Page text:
Pan Seared Salmon with Arugula and Avocado

Simple ingredients come together super quick in this recipe. The flavors of the peppery arugula, the buttery salmon and the acidic dressing, play very well together. Definitely a weeknight dinner to put on repeat.

I used Trader Joe’s Unexpected Cheddar in lieu of Parmesan, just because I wanted to. The addition of mustard to a vinaigrette acts as an emulsifier, and keeps the oil and vinegar together with a creamy consistency. Don’t forget to season your vinaigrette before dressing your greens.

Serves 2

Ingredients

2 Salmon filets, preferably wild

1/4 cup plus 3 tablespoons extra-virgin olive oil, divided

2 cups baby arugula

1 tablespoons fresh juice from 1 lemon, plus wedges for serving

1 tsp Dijon mustard

crumbled parmesan cheese (or any sharp cheese that you prefer)

1/2 ripe Hass avocado, pitted and cut into 1/2-inch cubes

1/2 tomato, chopped

Salt and Pepper to taste

Directions

 Pat the salmon filets dry with a paper towel. Season on all sides with salt and pepper. Heat 1/4 cup olive oil oil in a large skillet over medium-high heat until shimmering. Add salmon filets skin side-down. Immediately reduce heat to medium, medium low depending on your stove. Cook, pressing gently on back of filets to ensure good contact with skin, until skin is rendered and crisp, about 6 minutes. If skin shows resistance when attempting to lift with a spatula, allow it to continue to cook until it lifts easily.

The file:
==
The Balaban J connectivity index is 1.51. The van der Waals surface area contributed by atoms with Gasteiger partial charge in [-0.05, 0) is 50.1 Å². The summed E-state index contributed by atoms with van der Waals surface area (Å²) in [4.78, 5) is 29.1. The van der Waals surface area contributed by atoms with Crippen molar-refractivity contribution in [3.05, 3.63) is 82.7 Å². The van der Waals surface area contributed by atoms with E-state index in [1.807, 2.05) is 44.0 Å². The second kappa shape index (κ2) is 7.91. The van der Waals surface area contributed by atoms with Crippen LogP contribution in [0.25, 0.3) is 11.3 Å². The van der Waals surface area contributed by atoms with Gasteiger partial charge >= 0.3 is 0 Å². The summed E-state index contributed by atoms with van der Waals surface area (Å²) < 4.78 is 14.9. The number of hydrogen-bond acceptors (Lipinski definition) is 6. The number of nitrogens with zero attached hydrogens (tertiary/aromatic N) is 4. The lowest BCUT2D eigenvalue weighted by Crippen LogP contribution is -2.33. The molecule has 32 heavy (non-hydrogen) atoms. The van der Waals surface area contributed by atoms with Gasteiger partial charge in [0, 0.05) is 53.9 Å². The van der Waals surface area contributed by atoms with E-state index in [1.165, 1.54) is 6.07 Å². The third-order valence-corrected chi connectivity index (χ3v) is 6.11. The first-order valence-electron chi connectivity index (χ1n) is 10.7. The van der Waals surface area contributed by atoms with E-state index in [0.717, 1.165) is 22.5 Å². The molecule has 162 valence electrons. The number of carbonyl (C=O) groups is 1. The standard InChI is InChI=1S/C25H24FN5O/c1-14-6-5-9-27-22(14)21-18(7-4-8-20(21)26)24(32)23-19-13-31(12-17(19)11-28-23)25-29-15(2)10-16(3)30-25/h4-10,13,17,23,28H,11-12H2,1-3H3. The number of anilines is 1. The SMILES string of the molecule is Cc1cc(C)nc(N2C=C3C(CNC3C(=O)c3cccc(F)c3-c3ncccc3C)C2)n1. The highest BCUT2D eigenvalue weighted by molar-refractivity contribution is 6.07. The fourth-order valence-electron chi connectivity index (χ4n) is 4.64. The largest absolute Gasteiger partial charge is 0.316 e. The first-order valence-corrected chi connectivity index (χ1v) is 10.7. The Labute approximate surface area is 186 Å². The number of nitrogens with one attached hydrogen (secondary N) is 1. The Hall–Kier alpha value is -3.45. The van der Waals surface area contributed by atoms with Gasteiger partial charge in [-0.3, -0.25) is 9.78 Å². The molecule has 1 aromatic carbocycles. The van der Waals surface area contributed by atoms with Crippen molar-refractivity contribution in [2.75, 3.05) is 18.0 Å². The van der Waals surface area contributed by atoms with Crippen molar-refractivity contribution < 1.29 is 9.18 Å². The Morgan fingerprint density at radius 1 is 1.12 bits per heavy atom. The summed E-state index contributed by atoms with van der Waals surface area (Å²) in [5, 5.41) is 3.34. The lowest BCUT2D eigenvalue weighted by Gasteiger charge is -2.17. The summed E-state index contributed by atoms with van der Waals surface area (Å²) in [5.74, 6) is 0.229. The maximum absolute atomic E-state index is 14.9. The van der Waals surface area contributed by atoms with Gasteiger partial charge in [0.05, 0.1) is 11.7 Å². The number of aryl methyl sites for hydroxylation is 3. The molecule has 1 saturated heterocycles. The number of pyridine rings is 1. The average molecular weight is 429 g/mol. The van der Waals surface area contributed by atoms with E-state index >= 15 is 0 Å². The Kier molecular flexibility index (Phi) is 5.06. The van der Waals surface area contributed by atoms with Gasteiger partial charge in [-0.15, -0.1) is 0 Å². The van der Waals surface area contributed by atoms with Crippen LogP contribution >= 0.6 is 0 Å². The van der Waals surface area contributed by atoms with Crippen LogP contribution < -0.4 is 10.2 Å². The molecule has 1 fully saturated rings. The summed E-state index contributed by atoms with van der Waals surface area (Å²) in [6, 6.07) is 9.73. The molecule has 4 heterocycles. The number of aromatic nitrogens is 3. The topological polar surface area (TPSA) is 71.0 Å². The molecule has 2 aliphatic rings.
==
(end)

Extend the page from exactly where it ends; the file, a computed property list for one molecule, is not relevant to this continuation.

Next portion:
While the first side of the salmon cooks, whisk lemon juice, remaining 3 tablespoons olive oil and the mustard in small bowl until combined. Season with salt and pepper.

Flip salmon and cook on second side for another minute or two, or to your desired doneness. I like my salmon close to medium rare/medium at 125 to 130 degrees.

Plate the arugula and top with avocado and tomatoes, dress with the vinaigrette. Crumble on your chosen cheese, place salmon on bed of salad and serve with lemon wedge.

Enjoy!

*Double recipe for 4 servings

Lemon Talk

Our lemon tree is in full produce mode. I’ve always wanted a lemon tree for those moments when you randomly need a lemon but don’t have one. You know, maybe you decided to make a piccata dish or you wanted to make pesto. All you need is one lemon and clearly you don’t want to go to the store for one damn lemon, right? I used to visualize the neighborhood and picture which homes had lemon trees and then I may have helped myself to a lemon or two in a time of need (the tree would be in the front yard, I wasn’t hopping any fences you guys). Now that I have said lemon tree, I never have to buy lemons, but I’ve realized that I don’t use them very often.

The lemon tree was staring back at me probably wondering why I was neglecting it, I felt bad.

There is only so much you can do with an abundance of lemons. Lemonade, lemon bars, lemon cakes, lemon meringue pie, the list goes on. We still had cream cheese frosting in the fridge from Kaili’s birthday cake and I had puff pastry in the freezer, I didn’t see the harm in making lemon curd and then turn those three things into a lemon cream cheese danish.